Back to the ~~30mV input distortion. FX-25 has those R23 R10 resistors which are an 11:1 pad. So things are keen up to about 330mV peak input, which covers many pickup signals. And because of symmetry, the 13600 doesn't get to a gross 10% THD until 100mV peak input. Of course taking an 11:1 cut then gaining-up again puts you close to noise. Selecting this input pad is a key detail in OTA use, tradeoff between hiss and distortion. The 13700 version adds pre-distort diodes which can keep you under 1% THD to fairly high level, but then THD rises abruptly; no free lunch.

And speaking of lunch, I need to get up before noon, so I better quit here.
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rankot

Re: Funking up an FX-25
« Reply #12 on: January 22, 2021, 03:09:44 PM »
If anyone comes to this discussion looking for schematic, here it is:


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50 pedals and counting!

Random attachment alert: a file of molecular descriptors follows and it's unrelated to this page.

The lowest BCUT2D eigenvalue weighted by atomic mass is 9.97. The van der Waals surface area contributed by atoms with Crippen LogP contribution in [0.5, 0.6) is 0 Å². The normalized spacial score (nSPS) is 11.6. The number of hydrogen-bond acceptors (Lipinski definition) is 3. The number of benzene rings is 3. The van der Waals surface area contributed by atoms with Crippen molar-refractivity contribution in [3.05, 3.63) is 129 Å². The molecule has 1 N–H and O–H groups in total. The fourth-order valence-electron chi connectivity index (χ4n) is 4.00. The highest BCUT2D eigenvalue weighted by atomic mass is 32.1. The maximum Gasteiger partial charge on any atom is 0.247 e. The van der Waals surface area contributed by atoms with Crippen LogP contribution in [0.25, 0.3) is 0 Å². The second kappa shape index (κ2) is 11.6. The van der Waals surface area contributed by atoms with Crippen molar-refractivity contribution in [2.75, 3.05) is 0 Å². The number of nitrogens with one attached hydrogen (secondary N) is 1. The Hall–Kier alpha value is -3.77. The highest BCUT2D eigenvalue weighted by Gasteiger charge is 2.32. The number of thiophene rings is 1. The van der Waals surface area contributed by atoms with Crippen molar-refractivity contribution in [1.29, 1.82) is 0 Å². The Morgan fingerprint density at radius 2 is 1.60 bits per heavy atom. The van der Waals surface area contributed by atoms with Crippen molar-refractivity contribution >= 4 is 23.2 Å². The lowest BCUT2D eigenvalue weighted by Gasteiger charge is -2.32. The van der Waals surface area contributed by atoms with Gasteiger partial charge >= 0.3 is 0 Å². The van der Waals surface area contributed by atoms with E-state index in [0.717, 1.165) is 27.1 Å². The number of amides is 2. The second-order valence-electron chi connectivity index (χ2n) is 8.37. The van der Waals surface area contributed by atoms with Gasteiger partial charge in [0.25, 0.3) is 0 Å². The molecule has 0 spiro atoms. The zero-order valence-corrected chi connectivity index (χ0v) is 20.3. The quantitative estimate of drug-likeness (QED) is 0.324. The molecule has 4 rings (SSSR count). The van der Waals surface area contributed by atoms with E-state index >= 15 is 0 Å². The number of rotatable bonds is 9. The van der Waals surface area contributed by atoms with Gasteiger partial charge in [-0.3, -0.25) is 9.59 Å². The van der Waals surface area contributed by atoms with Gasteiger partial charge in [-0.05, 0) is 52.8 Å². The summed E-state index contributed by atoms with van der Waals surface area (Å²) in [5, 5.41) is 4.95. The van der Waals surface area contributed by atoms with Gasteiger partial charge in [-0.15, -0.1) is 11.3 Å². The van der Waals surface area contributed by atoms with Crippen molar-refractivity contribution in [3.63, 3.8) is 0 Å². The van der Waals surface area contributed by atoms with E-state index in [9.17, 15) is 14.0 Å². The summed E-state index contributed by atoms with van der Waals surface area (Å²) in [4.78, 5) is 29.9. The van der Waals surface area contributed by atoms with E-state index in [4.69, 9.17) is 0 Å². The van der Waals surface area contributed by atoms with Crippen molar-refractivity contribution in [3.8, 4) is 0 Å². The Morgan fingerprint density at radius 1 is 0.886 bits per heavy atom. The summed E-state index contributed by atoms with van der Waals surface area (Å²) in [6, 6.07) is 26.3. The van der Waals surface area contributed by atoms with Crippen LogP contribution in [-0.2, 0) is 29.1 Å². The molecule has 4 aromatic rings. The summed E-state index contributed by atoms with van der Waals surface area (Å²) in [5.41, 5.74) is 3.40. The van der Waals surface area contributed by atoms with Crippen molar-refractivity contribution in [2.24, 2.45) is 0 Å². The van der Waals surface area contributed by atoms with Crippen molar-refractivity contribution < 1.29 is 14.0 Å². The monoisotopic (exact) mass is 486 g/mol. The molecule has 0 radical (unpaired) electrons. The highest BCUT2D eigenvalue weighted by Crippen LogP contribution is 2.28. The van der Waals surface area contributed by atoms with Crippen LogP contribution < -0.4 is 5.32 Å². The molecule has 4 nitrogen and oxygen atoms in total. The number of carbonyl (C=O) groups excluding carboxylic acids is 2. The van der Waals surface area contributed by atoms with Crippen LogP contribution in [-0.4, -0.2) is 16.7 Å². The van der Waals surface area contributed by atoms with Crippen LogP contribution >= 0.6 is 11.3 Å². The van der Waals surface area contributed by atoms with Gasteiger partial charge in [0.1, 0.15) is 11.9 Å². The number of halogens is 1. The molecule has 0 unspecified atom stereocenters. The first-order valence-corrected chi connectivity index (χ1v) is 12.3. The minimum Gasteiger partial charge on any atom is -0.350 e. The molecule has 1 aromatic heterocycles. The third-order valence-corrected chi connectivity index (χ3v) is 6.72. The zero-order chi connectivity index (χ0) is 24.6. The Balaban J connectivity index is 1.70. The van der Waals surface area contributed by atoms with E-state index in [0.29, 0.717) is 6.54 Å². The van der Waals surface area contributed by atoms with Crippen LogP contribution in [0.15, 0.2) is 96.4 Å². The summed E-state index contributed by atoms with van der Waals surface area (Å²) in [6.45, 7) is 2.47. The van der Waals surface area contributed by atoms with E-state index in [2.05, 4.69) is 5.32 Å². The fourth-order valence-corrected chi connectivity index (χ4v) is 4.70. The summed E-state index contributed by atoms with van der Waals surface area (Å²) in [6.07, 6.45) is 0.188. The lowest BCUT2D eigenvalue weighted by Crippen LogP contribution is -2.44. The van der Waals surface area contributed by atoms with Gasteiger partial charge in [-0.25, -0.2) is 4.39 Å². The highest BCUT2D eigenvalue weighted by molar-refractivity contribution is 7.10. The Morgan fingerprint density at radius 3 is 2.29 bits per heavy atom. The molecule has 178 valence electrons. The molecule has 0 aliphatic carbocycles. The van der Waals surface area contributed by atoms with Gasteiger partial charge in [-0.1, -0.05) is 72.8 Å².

Fancy Lime

Re: Funking up an FX-25
« Reply #13 on: January 22, 2021, 05:28:24 PM »
Ha! I was worried for a second that Marks mind was going because I remembered that he posted the same mod years ago. Only to realize that this IS the post from years ago. Seems I'm the one loosing it. Well, at least I got a laugh out of my dysfunctional brain.

BTW Mark, what did your Buddy think?

Andy
My dry, sweaty foot had become the source of one of the most disturbing cases of chemical-based crime within my home country.

Rob Strand

Re: Funking up an FX-25
« Reply #14 on: January 22, 2021, 08:10:15 PM »
Quote